Brian Rudman is a NZ Herald feature writer and columnist.

Brian Rudman: Three health boards must marry and economise

Health Minister Tony Ryall. Photo / APN
Health Minister Tony Ryall. Photo / APN

Health Minister Tony Ryall says he has no plans to amalgamate Auckland and Waitemata district health boards, but "would not stand in the way" if such a marriage took place.

As a member of a Government dedicated to making bureaucracies more streamlined and cost-efficient, why is he dragging the anchor? Indeed, why isn't he adding the Counties-Manukau district health board to the merger?

Mr Ryall was reacting to reported speculation following the resignation of Auckland DHB chief executive Garry Smith and two of his senior staff in recent months, that the exodus was a precursor to such amalgamation.

The denial is disappointing. The establishment of 21 DHBs in 2001 to administer health services across the country was always a flawed system as far as the Auckland region was concerned.

As a gesture towards local governance, the public hospital and specialist services of 1.5 million Aucklanders was divided between three providers, a choice based according to whether you lived south of Otahuhu, north of the harbour bridge, west of Avondale or on the isthmus.

Funding is population-based, with weighting according to sex, age, socio-economic status and ethnicity. If we all lived and worked and played within our own health board enclaves, this model might have made some sense.

But as the transport planners could have told the health boffins, Aucklanders are a mobile lot. The result is someone from Devonport - a Waitemata DHB resident - might well have his heart attack at the Britomart train station and be rushed to Auckland City Hospital, or at his job at the airport in the Counties Manukau health district.

For the bureaucrats, such thoughtless behaviour by the patient is most inconvenient, and complicated and expensive systems have had to be created to cope with reconciling the resultant "inter-district flow".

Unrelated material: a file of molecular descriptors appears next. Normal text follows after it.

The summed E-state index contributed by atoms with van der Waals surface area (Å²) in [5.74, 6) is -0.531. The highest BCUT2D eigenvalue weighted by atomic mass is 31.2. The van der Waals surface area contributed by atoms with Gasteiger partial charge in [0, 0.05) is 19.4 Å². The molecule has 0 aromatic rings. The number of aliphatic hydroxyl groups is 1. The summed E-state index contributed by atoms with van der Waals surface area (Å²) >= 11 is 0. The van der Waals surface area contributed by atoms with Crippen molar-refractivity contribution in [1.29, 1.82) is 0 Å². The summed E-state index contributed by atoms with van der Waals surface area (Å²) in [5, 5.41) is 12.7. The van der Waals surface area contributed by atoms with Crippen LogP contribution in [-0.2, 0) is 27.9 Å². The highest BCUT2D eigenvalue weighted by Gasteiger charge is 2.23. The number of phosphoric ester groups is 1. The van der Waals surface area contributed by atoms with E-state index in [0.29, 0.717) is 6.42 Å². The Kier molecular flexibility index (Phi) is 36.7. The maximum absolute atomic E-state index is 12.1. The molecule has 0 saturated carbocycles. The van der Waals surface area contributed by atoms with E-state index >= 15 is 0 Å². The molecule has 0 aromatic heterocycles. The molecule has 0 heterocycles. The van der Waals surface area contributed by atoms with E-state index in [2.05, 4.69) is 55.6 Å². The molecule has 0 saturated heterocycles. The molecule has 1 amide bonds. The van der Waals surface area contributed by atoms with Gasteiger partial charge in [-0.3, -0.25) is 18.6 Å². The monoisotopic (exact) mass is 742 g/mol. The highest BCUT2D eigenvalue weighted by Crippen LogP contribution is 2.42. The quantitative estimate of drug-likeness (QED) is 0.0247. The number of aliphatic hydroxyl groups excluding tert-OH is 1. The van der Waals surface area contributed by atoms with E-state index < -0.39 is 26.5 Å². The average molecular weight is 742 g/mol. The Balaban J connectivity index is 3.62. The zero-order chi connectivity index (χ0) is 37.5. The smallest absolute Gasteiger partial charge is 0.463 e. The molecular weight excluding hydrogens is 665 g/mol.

Not only is the aim of the system to get "foreign" patients back to their home districts as quickly as possible, but there are also the countless hours wasted in costing the care provided to these cross-town "foreigners" and trying to rip each other off.

The Auckland DHB also provides many specialties its two neighbours do not, meaning a steady stream of seriously ill patients from the outer districts have to be referred to Auckland DHB facilities and the bill sent back to their home DHB. When I last wrote about this a couple of years back, half of Auckland DHB's total operating revenue came from its two neighbours.

On a national basis, 40 per cent of the "inter-district flows" were then between the three Auckland boards.

The Auckland district health board raised the issue in its submission to the Royal Commission on Auckland Governance in the run-up to the creation of the Super City. It noted how the DHB boundaries were related to the old local government boundaries, and argued that the "natural flow or movement of communities to access publicly funded healthcare ... is not aligned with the geographical boundaries of territorial authorities". Otahuhu was held up as "the most obvious example", being locked into the Auckland DHB area as part of the old Auckland City "but whose natural alignment for acute and other hospital services is with Middlemore Hospital, part of Counties-Manukau DHB".

Advising incoming Health Minister Mr Ryall in November 2008, the Crown Health Finance Agency suggested "a formal reduction of DHB sovereignty in favour of regional bodies and/or central agencies" as a way of saving costs and improving service provision. But the new Government, like its Labour predecessor, backed off preferring to make gains through greater co-operation.

Labour tried to bring the boards closer together by appointing Ross Keenan as deputy chairman of all three boards. Just over a year ago, National appointed the existing Waitemata chairman, Dr Lester Levy, to take on the same role at the Auckland DHB.

At the time, Mr Ryall noted that "Waitemata pays Auckland DHB a quarter of its budget each year for services ... each board needs the other to be successful".

In other words, the three Auckland DHBs are in a de facto menage a trois with Government blessing already. So why not make it legal and reduce the costs and added complications of having to maintain three complete households?

This Government insisted on creating a single city to govern the region, along with one water company, one transport authority and one Auckland Plan. So why persevere with three health boards?

- NZ Herald

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Brian Rudman is a NZ Herald feature writer and columnist.

Brian Rudman's first news story was for Auckland University student paper Outspoke, exposing an SIS spy on campus during the heady days of the Vietnam War. It resulted in a Commission of Inquiry and an award for student journalist of the year. A stint editing the Labour Party's start-up Auckland newspaper NZ Statesman followed. Rudman decided journalism was the career for him, but the NZ Herald and Auckland Star thought otherwise when he came job-hunting. After a year on the "hippy trail" overland to London, he spent four years on Fleet St with various British provincial papers. He then joined the Auckland Star, winning the Dulux Journalist of the Year award for coverage of the 1976 Dawn Raids against Polynesian overstayers. He has also worked on the NZ Listener, Auckland Sun, and since 1996, for the NZ Herald as feature writer and columnist. He has a BA in History and Politics.

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